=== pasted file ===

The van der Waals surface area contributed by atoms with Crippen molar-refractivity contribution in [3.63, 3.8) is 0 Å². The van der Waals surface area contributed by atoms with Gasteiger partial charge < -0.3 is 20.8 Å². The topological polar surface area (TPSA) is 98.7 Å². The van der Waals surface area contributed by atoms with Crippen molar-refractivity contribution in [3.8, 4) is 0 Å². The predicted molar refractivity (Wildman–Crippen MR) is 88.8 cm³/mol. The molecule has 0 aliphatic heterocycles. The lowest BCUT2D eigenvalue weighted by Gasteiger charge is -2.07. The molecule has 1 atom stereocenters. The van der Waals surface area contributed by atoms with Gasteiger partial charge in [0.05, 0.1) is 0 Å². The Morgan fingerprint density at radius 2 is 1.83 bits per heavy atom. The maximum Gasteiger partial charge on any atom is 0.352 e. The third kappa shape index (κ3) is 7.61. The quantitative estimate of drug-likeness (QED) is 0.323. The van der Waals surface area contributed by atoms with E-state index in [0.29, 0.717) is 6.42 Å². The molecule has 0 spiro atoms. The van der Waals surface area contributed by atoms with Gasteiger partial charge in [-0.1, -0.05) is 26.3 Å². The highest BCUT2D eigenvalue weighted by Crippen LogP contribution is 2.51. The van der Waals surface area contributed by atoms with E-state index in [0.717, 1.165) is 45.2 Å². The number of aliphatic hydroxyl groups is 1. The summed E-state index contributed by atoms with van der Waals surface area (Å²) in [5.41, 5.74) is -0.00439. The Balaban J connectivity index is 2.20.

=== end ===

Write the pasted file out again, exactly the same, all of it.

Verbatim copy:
The van der Waals surface area contributed by atoms with Crippen molar-refractivity contribution in [3.63, 3.8) is 0 Å². The van der Waals surface area contributed by atoms with Gasteiger partial charge < -0.3 is 20.8 Å². The topological polar surface area (TPSA) is 98.7 Å². The van der Waals surface area contributed by atoms with Crippen molar-refractivity contribution in [3.8, 4) is 0 Å². The predicted molar refractivity (Wildman–Crippen MR) is 88.8 cm³/mol. The molecule has 0 aliphatic heterocycles. The lowest BCUT2D eigenvalue weighted by Gasteiger charge is -2.07. The molecule has 1 atom stereocenters. The van der Waals surface area contributed by atoms with Gasteiger partial charge in [0.05, 0.1) is 0 Å². The Morgan fingerprint density at radius 2 is 1.83 bits per heavy atom. The maximum Gasteiger partial charge on any atom is 0.352 e. The third kappa shape index (κ3) is 7.61. The quantitative estimate of drug-likeness (QED) is 0.323. The van der Waals surface area contributed by atoms with E-state index in [0.29, 0.717) is 6.42 Å². The molecule has 0 spiro atoms. The van der Waals surface area contributed by atoms with Gasteiger partial charge in [-0.1, -0.05) is 26.3 Å². The highest BCUT2D eigenvalue weighted by Crippen LogP contribution is 2.51. The van der Waals surface area contributed by atoms with E-state index in [0.717, 1.165) is 45.2 Å². The number of aliphatic hydroxyl groups is 1. The summed E-state index contributed by atoms with van der Waals surface area (Å²) in [5.41, 5.74) is -0.00439. The Balaban J connectivity index is 2.20.